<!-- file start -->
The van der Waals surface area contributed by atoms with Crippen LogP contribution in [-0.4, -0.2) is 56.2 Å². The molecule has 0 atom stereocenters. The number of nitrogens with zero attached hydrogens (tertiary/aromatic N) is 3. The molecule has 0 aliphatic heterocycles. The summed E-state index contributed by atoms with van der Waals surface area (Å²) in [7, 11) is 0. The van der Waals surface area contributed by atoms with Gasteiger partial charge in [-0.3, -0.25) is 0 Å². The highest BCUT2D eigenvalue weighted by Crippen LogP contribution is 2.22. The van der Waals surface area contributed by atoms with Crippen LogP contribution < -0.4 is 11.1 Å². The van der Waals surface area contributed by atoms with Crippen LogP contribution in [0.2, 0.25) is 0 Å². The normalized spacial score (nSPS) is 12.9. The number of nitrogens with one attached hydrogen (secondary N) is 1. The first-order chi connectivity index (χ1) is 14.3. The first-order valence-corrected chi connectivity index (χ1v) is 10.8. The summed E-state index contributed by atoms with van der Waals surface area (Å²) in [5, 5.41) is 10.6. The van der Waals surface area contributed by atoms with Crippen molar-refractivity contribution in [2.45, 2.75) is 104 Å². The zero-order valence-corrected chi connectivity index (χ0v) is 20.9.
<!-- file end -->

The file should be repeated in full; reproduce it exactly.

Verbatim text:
The van der Waals surface area contributed by atoms with Crippen LogP contribution in [-0.4, -0.2) is 56.2 Å². The molecule has 0 atom stereocenters. The number of nitrogens with zero attached hydrogens (tertiary/aromatic N) is 3. The molecule has 0 aliphatic heterocycles. The summed E-state index contributed by atoms with van der Waals surface area (Å²) in [7, 11) is 0. The van der Waals surface area contributed by atoms with Gasteiger partial charge in [-0.3, -0.25) is 0 Å². The highest BCUT2D eigenvalue weighted by Crippen LogP contribution is 2.22. The van der Waals surface area contributed by atoms with Crippen LogP contribution < -0.4 is 11.1 Å². The van der Waals surface area contributed by atoms with Crippen LogP contribution in [0.2, 0.25) is 0 Å². The normalized spacial score (nSPS) is 12.9. The number of nitrogens with one attached hydrogen (secondary N) is 1. The first-order chi connectivity index (χ1) is 14.3. The first-order valence-corrected chi connectivity index (χ1v) is 10.8. The summed E-state index contributed by atoms with van der Waals surface area (Å²) in [5, 5.41) is 10.6. The van der Waals surface area contributed by atoms with Crippen molar-refractivity contribution in [2.45, 2.75) is 104 Å². The zero-order valence-corrected chi connectivity index (χ0v) is 20.9.